Nashville’s Otis Gibbs on Honky-tonks and Childcare

When Billy Bragg was asked to produce a list of "Top Five Songs with Something to Say," he picked a tune by Otis Gibbs. The Nashville-based singer-songwriter - and photographer, and storyteller, and essayist - has been compared to Steve Earle and Woody Guthrie, and, upon the release of his most recent album, "Souvenirs of a Misspent Youth," he was described by one critic as a "literate hobo" (they meant that as praise). When not making music, Mr. Gibbs sits down with fellow musicians for his podcast, Thanks for Giving a Damn, where the conversations often turn to touring and stories from the road. Here, he shares one of his own.

Photo by Todd Fox

My name’s Otis Gibbs, and I live in East Nashville. I have a new album out called “Souvenirs of a Misspent Youth” and I love hearing other musicians tell their stories. And I like hearing them tell stories than hearing them talk about their records. So in that spirit, I’d like to share a story with you.

I grew up in this little town called Wanamaker, Indiana. It was a little bitty farming community. We had one day a year when all the kids would ride their parents’ tractors to school. We called it Tractor Day.

We were very creative people. I was convinced that we were some kind of an artist colony. I thought that maybe kids all over the world dreamed of one day coming and visiting us, because there were so many creative people in the town.

There were creative people like my grandfather who played bluegrass music, and that’s definitely an art form. There was my dad who liked to sing along with Jerry Lee Lewis records at that top of his lungs every Friday and Saturday night as he got drunk. I think that’s a bit of an art form. And there was a strange woman who lived down the street who liked to come out into the yard and paint pictures completely naked. And as a young teenage boy, I could definitely see the artistic value in that.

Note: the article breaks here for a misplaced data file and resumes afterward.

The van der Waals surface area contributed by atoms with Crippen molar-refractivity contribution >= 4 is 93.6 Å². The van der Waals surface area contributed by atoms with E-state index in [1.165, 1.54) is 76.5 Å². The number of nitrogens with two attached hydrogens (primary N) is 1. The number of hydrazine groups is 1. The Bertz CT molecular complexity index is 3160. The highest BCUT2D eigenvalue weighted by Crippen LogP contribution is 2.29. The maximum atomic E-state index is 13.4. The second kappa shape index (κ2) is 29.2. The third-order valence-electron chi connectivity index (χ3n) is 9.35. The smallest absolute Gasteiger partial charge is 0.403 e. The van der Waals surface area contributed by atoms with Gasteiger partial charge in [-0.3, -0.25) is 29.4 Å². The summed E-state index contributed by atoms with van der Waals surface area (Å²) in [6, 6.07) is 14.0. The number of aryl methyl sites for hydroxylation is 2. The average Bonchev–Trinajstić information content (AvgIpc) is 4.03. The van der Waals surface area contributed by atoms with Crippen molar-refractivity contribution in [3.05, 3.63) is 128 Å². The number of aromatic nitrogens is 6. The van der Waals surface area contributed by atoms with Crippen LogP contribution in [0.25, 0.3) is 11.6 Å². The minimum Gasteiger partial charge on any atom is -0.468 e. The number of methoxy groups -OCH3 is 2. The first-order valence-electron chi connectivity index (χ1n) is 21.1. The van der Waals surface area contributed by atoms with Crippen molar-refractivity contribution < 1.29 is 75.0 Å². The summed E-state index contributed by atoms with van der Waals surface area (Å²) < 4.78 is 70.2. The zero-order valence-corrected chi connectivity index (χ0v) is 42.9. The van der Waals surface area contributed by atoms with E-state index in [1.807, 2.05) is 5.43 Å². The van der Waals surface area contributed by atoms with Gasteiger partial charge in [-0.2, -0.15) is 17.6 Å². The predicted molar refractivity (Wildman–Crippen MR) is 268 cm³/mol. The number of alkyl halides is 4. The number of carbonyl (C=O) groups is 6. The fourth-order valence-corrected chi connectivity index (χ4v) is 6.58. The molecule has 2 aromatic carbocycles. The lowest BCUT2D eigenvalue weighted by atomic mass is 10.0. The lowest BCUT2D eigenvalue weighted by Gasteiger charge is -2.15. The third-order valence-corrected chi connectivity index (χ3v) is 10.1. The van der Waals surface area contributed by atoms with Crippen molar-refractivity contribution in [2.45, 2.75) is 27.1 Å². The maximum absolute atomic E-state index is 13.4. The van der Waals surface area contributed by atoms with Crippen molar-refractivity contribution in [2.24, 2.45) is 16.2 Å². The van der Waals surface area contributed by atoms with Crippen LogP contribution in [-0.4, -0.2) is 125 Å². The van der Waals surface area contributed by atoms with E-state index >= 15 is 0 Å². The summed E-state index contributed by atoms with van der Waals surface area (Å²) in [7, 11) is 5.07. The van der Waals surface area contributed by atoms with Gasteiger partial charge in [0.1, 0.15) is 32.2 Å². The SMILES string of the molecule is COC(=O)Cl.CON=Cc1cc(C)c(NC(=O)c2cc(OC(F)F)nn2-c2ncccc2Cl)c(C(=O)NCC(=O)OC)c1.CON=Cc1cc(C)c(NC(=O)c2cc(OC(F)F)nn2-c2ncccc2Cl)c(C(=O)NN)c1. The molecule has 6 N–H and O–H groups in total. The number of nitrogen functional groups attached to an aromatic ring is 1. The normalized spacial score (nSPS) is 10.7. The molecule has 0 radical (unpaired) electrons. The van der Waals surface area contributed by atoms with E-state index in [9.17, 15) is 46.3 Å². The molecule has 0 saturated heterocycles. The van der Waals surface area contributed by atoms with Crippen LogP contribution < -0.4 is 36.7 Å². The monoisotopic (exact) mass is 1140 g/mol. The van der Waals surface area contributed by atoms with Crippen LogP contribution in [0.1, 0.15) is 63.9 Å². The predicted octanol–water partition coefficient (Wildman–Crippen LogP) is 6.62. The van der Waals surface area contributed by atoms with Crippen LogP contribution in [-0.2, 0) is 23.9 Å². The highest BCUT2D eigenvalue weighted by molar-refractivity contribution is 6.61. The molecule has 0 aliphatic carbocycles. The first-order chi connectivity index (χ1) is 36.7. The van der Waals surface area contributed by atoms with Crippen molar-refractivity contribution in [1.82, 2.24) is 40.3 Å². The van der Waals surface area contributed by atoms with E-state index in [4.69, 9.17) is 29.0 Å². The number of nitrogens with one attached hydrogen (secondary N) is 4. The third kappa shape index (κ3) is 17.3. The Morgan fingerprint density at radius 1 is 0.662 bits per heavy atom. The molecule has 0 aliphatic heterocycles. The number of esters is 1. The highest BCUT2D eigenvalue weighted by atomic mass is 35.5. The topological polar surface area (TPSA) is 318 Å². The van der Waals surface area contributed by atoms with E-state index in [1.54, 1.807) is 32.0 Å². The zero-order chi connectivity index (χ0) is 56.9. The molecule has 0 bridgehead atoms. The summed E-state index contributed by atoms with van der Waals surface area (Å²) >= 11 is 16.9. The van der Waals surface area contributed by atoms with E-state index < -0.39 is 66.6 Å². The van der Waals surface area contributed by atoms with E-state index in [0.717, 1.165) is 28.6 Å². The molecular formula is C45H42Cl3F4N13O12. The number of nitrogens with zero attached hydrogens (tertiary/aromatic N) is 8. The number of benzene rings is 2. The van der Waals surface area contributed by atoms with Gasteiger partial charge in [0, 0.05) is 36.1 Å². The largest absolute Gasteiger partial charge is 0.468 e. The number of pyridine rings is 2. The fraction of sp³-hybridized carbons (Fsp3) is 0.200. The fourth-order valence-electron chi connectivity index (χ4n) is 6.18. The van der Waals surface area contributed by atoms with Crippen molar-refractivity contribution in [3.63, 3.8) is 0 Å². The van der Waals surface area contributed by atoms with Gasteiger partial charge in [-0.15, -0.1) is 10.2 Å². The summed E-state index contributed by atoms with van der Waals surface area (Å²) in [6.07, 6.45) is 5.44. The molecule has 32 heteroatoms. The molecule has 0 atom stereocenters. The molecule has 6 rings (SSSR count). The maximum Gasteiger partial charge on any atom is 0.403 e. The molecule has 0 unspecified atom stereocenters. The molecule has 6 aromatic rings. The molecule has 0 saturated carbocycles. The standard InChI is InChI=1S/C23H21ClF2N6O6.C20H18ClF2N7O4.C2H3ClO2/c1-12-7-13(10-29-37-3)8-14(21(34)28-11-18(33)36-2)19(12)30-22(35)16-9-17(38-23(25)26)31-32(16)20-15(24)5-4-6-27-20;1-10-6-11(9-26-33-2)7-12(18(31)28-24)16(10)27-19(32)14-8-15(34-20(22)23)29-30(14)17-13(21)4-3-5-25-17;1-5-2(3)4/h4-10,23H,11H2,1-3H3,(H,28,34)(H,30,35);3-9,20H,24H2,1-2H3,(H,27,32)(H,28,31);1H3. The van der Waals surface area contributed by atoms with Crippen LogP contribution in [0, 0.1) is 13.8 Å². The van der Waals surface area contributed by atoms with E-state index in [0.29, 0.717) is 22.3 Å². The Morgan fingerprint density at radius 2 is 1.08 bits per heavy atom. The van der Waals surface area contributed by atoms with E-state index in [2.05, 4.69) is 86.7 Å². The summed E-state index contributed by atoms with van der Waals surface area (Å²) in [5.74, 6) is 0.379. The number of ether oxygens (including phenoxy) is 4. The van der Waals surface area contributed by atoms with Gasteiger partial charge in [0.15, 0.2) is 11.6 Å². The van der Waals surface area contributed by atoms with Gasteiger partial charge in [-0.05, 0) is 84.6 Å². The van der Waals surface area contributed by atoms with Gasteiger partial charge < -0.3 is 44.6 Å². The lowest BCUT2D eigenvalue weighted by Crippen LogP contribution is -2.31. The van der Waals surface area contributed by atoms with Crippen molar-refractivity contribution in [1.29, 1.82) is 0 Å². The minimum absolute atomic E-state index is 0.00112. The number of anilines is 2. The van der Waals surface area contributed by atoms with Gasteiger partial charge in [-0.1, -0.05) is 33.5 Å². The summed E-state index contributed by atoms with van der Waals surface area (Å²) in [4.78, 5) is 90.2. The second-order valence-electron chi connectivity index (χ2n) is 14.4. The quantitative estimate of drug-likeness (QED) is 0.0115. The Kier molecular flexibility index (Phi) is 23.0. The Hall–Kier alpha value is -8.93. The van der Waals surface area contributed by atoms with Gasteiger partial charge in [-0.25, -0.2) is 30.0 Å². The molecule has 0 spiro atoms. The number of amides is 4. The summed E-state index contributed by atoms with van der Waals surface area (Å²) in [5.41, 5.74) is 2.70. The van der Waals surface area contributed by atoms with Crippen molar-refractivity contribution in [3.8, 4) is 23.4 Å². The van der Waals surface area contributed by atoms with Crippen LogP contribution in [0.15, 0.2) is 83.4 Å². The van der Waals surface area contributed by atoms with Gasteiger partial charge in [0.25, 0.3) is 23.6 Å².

My parents would work a couple different jobs apiece trying to make ends meet as many of us do through hard times. And it would fall upon some of the strangest individuals to babysit me during the day. And one of these individuals was my uncle. And he probably wasn’t the best choice to be watching this little bitty kid, because he had just gotten out of prison. And it turned out he wasn’t really my uncle. He was just shacking up with my aunt at the time.

But he would watch me, and he would get really bored watching this little bitty kid every day, so he got this idea. He would take me down to this local honky-tonk saloon. They had an old upright piano in the corner, and he would sit me up on top of that piano, and my legs would dangle off of it, and he would accompany me while I sang Jimmie Rodgers and Hank Williams songs and stuff like that. And you could just see the drunks raise their glass and sing along with me, say, “Hey, cute kid.” And they’d give me tip money to play whatever their request might be. And then my uncle would take that money and get drunk on it.

That’s when I learned how the music industry actually works. At the end of every day I would say, “Can we please go back again tomorrow?” He’d say, “I’ll take you back, but you have to promise you will not tell your parents what we’re doing.” I was 26 years old when I finally told my parents. They were not happy.